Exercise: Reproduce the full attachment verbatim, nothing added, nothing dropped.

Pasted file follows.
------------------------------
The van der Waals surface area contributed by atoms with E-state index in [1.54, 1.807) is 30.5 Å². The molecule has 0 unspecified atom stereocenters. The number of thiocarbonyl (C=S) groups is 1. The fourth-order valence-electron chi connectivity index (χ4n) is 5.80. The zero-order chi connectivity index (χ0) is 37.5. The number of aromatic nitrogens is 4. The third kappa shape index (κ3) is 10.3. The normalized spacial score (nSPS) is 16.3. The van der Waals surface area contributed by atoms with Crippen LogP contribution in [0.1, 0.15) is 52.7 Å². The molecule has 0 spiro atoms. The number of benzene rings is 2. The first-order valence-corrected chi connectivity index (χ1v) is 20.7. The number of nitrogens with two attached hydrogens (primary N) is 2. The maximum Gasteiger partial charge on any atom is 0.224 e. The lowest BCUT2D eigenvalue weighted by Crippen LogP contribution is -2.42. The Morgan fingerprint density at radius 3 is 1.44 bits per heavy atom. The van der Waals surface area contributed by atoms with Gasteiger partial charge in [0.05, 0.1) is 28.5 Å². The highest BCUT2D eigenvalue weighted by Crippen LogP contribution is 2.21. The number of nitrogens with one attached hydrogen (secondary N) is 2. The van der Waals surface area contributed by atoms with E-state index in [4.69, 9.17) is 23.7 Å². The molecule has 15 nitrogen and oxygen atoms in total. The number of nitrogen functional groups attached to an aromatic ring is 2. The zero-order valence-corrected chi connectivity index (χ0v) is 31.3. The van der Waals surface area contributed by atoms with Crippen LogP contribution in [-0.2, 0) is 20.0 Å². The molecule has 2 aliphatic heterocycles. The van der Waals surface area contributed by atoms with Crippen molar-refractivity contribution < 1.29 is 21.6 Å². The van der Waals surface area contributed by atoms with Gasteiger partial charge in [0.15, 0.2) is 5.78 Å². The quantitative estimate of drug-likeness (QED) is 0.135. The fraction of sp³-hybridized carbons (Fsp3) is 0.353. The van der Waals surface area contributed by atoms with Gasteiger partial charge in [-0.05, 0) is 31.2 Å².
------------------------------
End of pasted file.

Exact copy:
The van der Waals surface area contributed by atoms with E-state index in [1.54, 1.807) is 30.5 Å². The molecule has 0 unspecified atom stereocenters. The number of thiocarbonyl (C=S) groups is 1. The fourth-order valence-electron chi connectivity index (χ4n) is 5.80. The zero-order chi connectivity index (χ0) is 37.5. The number of aromatic nitrogens is 4. The third kappa shape index (κ3) is 10.3. The normalized spacial score (nSPS) is 16.3. The van der Waals surface area contributed by atoms with Crippen LogP contribution in [0.1, 0.15) is 52.7 Å². The molecule has 0 spiro atoms. The number of benzene rings is 2. The first-order valence-corrected chi connectivity index (χ1v) is 20.7. The number of nitrogens with two attached hydrogens (primary N) is 2. The maximum Gasteiger partial charge on any atom is 0.224 e. The lowest BCUT2D eigenvalue weighted by Crippen LogP contribution is -2.42. The Morgan fingerprint density at radius 3 is 1.44 bits per heavy atom. The van der Waals surface area contributed by atoms with Gasteiger partial charge in [0.05, 0.1) is 28.5 Å². The highest BCUT2D eigenvalue weighted by Crippen LogP contribution is 2.21. The number of nitrogens with one attached hydrogen (secondary N) is 2. The van der Waals surface area contributed by atoms with E-state index in [4.69, 9.17) is 23.7 Å². The molecule has 15 nitrogen and oxygen atoms in total. The number of nitrogen functional groups attached to an aromatic ring is 2. The zero-order valence-corrected chi connectivity index (χ0v) is 31.3. The van der Waals surface area contributed by atoms with Crippen LogP contribution in [-0.2, 0) is 20.0 Å². The molecule has 2 aliphatic heterocycles. The van der Waals surface area contributed by atoms with Crippen molar-refractivity contribution < 1.29 is 21.6 Å². The van der Waals surface area contributed by atoms with Gasteiger partial charge in [0.15, 0.2) is 5.78 Å². The quantitative estimate of drug-likeness (QED) is 0.135. The fraction of sp³-hybridized carbons (Fsp3) is 0.353. The van der Waals surface area contributed by atoms with Gasteiger partial charge in [-0.05, 0) is 31.2 Å².